My job during my frequent trips to London is to try to explain Americans and American policy to our former cousins.
When I was first there in 2006, I had to explain how it was that W had gotten a second term.
Now they want to know about healthcare. About how people can believe that it’s okay to let your fellow citizens die for lack of it. About how we would resist a single payer system when it would cost less and deliver more. About why we think everyone having health insurance (the way all car owners have car insurance) would somehow make us all commies.
I can’t always give answers. I don’t know why members of my own family believe that if you don’t have insurance, due to its expense or due to pre-existing conditions, you should just be allowed to die. But they do. One told me that it was a shame, but it wasn’t his responsibility to keep anyone else alive–staying alive is a personal responsibility, you see.
It was Christmas, and we were told to stop arguing, so I didn’t say that other people’s tax dollars pay for his children’s school, blah, blah, blah.
I can’t explain these positions because I can’t even begin to follow the logic. My mother is furious right now because her sister is ill. Due to pre-existing conditions, my aunt has not had health insurance in decades. No primary care physician in their area will take her. No specialist will see her. Rather than looking forward to January, when the pre-existing condition problem won’t be a problem, or when Florida finally allows its healthcare program for the poor to be expanded, my mother’s response to this situation is to say:
“This is how it’s going to be for everyone when Obamacare kicks in.”
When asked to explain, she says she doesn’t “believe” that my aunt would be able to get health insurance under the new regulations. Instead, she believes that the new rules will mean that because my aunt doesn’t have insurance, the IRS will take away her house.
No, I can’t explain that to people, who, even though they don’t live here, understand Obamacare better than that.
(By the way, I’m not entirely happy with Obamacare. I would rather have a single-payer option. But I think the changes under Obamacare are better than what my family’s political party wanted to do–to blame my aunt and people like her for not having insurance and to watch while she suffers.)
What I can do is explain that many Americans have myths about the British healthcare system. That people believe Brits have to wait forever for care, that they can’t choose their doctors, that the quality of their care is low, that the government makes their health care decisions, and that they don’t like their own system.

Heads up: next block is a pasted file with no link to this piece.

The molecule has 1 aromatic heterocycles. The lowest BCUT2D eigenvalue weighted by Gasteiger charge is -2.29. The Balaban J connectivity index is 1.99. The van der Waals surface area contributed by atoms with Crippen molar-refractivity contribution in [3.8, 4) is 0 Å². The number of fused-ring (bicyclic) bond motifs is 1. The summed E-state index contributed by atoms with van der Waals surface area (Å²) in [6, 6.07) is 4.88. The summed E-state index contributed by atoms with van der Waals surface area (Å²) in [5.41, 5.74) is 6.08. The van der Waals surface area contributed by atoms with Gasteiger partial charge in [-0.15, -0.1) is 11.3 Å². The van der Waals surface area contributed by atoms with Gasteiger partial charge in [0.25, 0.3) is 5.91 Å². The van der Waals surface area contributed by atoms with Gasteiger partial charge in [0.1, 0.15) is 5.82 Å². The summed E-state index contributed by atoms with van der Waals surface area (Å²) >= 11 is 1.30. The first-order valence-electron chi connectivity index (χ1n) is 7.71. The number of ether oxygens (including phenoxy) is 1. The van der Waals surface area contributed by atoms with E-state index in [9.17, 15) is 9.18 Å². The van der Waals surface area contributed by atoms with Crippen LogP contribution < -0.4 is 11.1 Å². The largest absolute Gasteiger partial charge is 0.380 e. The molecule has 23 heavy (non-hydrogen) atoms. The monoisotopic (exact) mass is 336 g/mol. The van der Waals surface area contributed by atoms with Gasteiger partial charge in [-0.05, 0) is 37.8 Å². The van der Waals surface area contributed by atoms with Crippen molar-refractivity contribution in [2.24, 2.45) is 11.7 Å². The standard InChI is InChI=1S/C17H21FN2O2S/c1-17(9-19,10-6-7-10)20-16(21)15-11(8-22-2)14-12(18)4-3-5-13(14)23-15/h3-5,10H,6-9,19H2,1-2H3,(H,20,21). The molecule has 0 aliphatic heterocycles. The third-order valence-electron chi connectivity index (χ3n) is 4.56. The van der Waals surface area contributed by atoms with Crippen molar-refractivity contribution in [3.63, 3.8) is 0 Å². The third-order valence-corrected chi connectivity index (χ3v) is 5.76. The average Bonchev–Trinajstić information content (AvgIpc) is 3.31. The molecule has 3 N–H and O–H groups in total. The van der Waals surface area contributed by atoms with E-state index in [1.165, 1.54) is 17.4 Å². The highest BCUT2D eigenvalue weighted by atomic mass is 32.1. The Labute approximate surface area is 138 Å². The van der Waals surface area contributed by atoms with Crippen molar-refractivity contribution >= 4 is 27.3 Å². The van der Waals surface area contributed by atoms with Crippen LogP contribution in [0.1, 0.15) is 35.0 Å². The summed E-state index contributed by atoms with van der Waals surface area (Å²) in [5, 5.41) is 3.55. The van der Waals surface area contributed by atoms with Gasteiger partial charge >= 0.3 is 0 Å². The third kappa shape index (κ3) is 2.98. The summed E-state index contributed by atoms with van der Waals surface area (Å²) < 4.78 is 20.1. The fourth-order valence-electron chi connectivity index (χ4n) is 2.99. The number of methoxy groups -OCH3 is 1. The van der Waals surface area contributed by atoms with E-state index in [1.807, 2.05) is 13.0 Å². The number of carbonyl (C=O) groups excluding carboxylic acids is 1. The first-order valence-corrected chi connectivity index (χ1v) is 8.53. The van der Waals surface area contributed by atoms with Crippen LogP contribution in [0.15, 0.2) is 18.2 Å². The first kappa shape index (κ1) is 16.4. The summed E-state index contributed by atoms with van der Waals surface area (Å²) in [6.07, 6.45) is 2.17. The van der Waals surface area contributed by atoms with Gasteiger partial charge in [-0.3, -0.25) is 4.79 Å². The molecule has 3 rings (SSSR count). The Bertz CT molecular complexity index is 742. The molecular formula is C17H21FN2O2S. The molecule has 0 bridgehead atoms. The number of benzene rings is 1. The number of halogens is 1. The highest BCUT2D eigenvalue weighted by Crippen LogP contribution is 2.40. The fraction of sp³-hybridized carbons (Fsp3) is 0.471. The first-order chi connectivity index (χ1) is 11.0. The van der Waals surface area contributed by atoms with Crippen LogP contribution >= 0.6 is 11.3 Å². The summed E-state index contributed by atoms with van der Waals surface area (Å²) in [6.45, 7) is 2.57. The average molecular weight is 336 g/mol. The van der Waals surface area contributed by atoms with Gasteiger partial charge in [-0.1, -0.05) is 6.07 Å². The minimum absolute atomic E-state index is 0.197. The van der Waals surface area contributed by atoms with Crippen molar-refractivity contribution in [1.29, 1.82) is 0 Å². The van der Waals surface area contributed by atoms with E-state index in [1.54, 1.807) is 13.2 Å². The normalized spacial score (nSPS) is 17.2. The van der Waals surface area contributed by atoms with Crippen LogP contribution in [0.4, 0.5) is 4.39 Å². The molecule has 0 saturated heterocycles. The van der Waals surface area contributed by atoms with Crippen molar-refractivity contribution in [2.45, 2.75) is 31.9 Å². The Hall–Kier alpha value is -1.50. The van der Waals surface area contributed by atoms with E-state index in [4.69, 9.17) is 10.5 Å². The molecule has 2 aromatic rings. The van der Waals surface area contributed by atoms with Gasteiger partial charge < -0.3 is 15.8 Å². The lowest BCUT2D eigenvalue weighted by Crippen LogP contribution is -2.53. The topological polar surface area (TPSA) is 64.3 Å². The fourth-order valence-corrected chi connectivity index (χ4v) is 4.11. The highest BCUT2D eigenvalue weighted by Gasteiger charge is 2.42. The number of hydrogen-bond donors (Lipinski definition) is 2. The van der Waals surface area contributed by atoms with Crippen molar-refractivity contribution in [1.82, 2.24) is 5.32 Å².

These myths surprise my British friends.
The other thing I can do is challenge the myths they have about our system. Most of these myths are about what life is like for those of us with insurance.
Surely, they think, if my company and I are going to pay WAY more for my healthcare than it costs in tax dollars in the British system, I must have it good.
Then I explain some things:
1. My insurance company makes a lot of my health care decisions. These decision come in the form of them telling me that I’m not allowed to have something the doctor wants me to have. Yes, while the other side is terrified of the government deciding which asthma medicine I can be on, they are fine with a company making that choice–a company who bases that choice on their own profit.
2. I have to wait for care. Every time I need to see a specialist, it takes months. Once, when my son really needed to see an ENT doctor, my GP had to mark “urgent” on the referral to guarantee that he would be seen within two months. Insurance doesn’t guarantee prompt care.
3. Although I have insurance, I could still easily go broke due to medical costs. In 2001, I had insurance. I also had a significant health issue that ended in surgery (although the surgery didn’t completely resolve the issue). I spent over 1/3 of my gross income that year on healthcare. As I was a single mother making less than 20,000, it should come as no surprise that I am still dealing with medical debt from way back then.
In May, I was in an emergency room. A doctor came in and said I needed surgery and that he was going to call an ambulance to transfer me to a hospital that could do it. I am now supposed to pay over $800 for an ambulance that a doctor called for me.
This blows my mind. It blows the minds of the Brits.
After I explain how our system works, our cousins don’t envy us. And they don’t just feel sorry for Americans without insurance. They feel sorry for Americans with it too.